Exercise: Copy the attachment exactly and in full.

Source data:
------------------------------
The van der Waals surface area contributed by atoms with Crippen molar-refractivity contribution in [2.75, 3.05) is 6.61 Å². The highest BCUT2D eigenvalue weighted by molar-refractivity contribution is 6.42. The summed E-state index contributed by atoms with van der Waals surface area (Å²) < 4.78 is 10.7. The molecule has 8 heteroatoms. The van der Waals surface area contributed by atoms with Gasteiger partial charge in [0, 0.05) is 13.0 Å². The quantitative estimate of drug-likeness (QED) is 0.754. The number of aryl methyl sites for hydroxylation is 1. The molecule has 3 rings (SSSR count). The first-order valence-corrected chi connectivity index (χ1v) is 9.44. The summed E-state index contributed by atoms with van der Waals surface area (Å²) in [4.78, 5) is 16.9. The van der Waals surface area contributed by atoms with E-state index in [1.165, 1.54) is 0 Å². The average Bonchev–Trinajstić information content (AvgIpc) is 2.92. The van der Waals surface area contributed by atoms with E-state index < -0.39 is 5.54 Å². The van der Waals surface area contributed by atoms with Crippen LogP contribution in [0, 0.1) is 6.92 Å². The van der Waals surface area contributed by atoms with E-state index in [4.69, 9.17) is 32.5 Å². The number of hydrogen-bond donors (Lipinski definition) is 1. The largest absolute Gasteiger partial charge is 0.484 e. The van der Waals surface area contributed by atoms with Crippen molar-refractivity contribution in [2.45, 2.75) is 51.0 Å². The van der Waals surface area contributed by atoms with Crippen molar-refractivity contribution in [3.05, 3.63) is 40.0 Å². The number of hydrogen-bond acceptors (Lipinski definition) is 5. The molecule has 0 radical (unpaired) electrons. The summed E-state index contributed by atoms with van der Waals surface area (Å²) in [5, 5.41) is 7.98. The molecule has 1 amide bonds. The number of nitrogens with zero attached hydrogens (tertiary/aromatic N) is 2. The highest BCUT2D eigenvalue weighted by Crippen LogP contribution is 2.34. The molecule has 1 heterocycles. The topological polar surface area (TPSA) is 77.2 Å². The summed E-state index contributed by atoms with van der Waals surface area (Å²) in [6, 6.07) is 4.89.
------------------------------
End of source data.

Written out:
The van der Waals surface area contributed by atoms with Crippen molar-refractivity contribution in [2.75, 3.05) is 6.61 Å². The highest BCUT2D eigenvalue weighted by molar-refractivity contribution is 6.42. The summed E-state index contributed by atoms with van der Waals surface area (Å²) < 4.78 is 10.7. The molecule has 8 heteroatoms. The van der Waals surface area contributed by atoms with Gasteiger partial charge in [0, 0.05) is 13.0 Å². The quantitative estimate of drug-likeness (QED) is 0.754. The number of aryl methyl sites for hydroxylation is 1. The molecule has 3 rings (SSSR count). The first-order valence-corrected chi connectivity index (χ1v) is 9.44. The summed E-state index contributed by atoms with van der Waals surface area (Å²) in [4.78, 5) is 16.9. The van der Waals surface area contributed by atoms with E-state index in [1.165, 1.54) is 0 Å². The average Bonchev–Trinajstić information content (AvgIpc) is 2.92. The van der Waals surface area contributed by atoms with E-state index < -0.39 is 5.54 Å². The van der Waals surface area contributed by atoms with Crippen LogP contribution in [0, 0.1) is 6.92 Å². The van der Waals surface area contributed by atoms with E-state index in [4.69, 9.17) is 32.5 Å². The number of hydrogen-bond donors (Lipinski definition) is 1. The largest absolute Gasteiger partial charge is 0.484 e. The van der Waals surface area contributed by atoms with Crippen molar-refractivity contribution in [2.45, 2.75) is 51.0 Å². The van der Waals surface area contributed by atoms with Crippen molar-refractivity contribution in [3.05, 3.63) is 40.0 Å². The number of hydrogen-bond acceptors (Lipinski definition) is 5. The molecule has 0 radical (unpaired) electrons. The summed E-state index contributed by atoms with van der Waals surface area (Å²) in [5, 5.41) is 7.98. The molecule has 1 amide bonds. The number of nitrogens with zero attached hydrogens (tertiary/aromatic N) is 2. The highest BCUT2D eigenvalue weighted by Crippen LogP contribution is 2.34. The molecule has 1 heterocycles. The topological polar surface area (TPSA) is 77.2 Å². The summed E-state index contributed by atoms with van der Waals surface area (Å²) in [6, 6.07) is 4.89.